In honor of Independence Day this post is about William Robbins, the only child of Jacob and Mary Robbins to serve in the military during the American Revolution. Whether you are a direct descendant of William or a descendant of one of his younger siblings, his service in the North Carolina militia should be remembered.
One of the very best books on the American Revolution in the South is The Revolutionary War in the Southern Backcountry by James Swisher who describes not only the well-known battles (Cowpens, Kings Mountain, etc.) but how the war deteriorated into a vicious civil war. The war in the south was very different than that in the north. After lack of success in the North, the British turned their attention to the southern colonies. In the south the population was more widely dispersed, roads and transportation were more primitive, and there were frequently competing patriot and Tory militias operating in the same location, raiding, burning, arresting, and hanging their neighbors left and right.
In this chaos young William Robbins, just turned 16 years of age, enlisted in the North Carolina militia in October of 1777. William’s military service, by his own account, wasn’t heroic (“He was in several skirmishes with the Tories but was in no real Battles…”). In his pension application which he submitted in 1833, he concisely describes his marching to and fro from one location to another in what is now the Randolph county area. (Randolph County was created in 1779 from Guilford, which was created in 1771 from Rowan and Orange counties – so the actual “location” of William’s birth in 1761, usually recorded as Randolph county was really Rowan or Orange).
William enlisted three times during the revolution. The first enlistment was for one months service. The second, in September 1778 lasted a year, and then finally he was back in the service in August of 1781 until the following February.
In this area of North Carolina a Tory partisan leader, Col. David Fanning, who led raids against the colonists, operating out of the Raft Swamps on Deep River. Most of William’s military service was spent in pursuit of this man or on guard duty. Fanning was pretty wily – among his exploits was capturing the patriot governor of North Carolina, fighting 30 skirmishes, and reportedly was captured and either escaped or pardoned 14 times.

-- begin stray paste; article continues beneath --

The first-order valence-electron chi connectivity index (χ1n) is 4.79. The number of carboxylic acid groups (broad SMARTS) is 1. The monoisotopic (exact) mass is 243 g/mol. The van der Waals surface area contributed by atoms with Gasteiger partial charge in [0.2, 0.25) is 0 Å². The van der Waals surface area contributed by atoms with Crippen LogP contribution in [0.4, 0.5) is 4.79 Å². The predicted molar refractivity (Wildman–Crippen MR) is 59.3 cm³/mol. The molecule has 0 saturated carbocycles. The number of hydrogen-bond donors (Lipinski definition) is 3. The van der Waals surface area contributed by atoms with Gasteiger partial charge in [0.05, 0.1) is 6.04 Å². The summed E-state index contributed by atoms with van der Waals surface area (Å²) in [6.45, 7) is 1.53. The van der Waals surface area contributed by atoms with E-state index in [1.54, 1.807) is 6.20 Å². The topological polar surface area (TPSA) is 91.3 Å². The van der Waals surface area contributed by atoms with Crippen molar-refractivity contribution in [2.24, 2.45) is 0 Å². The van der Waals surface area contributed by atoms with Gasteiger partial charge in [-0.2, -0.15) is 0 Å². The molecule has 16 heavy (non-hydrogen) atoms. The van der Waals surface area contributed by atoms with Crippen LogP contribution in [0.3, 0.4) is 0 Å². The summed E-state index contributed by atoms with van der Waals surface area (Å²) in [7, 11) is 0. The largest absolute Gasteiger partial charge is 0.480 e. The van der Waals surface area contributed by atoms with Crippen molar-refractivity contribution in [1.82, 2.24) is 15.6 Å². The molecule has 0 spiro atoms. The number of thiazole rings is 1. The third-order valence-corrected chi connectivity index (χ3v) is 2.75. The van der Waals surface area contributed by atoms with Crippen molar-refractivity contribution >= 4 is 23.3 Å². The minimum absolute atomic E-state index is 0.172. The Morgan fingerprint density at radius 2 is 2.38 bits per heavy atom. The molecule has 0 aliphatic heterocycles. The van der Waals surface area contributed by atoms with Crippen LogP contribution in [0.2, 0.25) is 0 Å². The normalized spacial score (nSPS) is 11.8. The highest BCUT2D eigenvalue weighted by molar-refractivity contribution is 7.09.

Among the actions William mentioned in his pension application, he marched from the “Cross Roads” in Randolph County through what “…was called the Scotch Settlements” in pursuit of the “noted Tory Fannen,” down Deep River, then over to Salisbury then to the Yadkin River then to Island Ford on Deep River, and then into Guilford County, and then home. Reading the account could make one’s feet hurt but in actuality the distances were not great. Were some of the skirmishes he mentioned with the infamous Fanning?
Despite Washington’s victory over Cornwallis at Yorktown in the fall of 1781, the patriots weren’t taking any chances. In February of 1782 William was discharged “…with strict orders to be ready at a moments warning when he should again be wanted.” Thankfully the war was soon officially over and William didn’t need to serve again. According to his wife Bethiah’s pension application “…he had made all preparations to go into the service under such engagement and had his clothes nearly completed when the news came that Lord Cornwallis had surrendered and that he would not be forced to leave home.”
William Robbins had married Bethiah Vickrey in 1779, when he was 17 years old, only a year and a half after his first enlistment. The couple, with other members of the Robbins family, left North Carolina after the war and moved north to Virginia, where they lived in Franklin County, before moving on to Shelby and Henry counties, Kentucky, about 1800, and finally Decatur county, Indiana, by the 1820s.
When it became possible to receive a pension for Revolutionary War service, William applied in 1833. Unfortunately he died within the next year. Bethiah then took up the cause for a widow’s pension, which was granted in 1842, in the amount of $20 per year. In her application she submitted a statement from William’s next youngest brother Absalom in which Absalom stated he was “more or less in the Company of his said brother William during the Revolutionary War” and that he expected to be drafted when he turned 16, which he did the autumn Cornwallis surrendered. Unlike William’s statement, Absalom claims that both William and their father Jacob were in the battle of Guilford Courthouse. That cannot be confirmed, but we can be left with the knowledge that William Robbins, a teenager, served in the American Revolution, and his parents and younger siblings were deeply affected by the chaos of a civil war going on around them. That they survived and thrived is a testament to the strength of our early American ancestors.
(Jacob Robbins-William Robbins)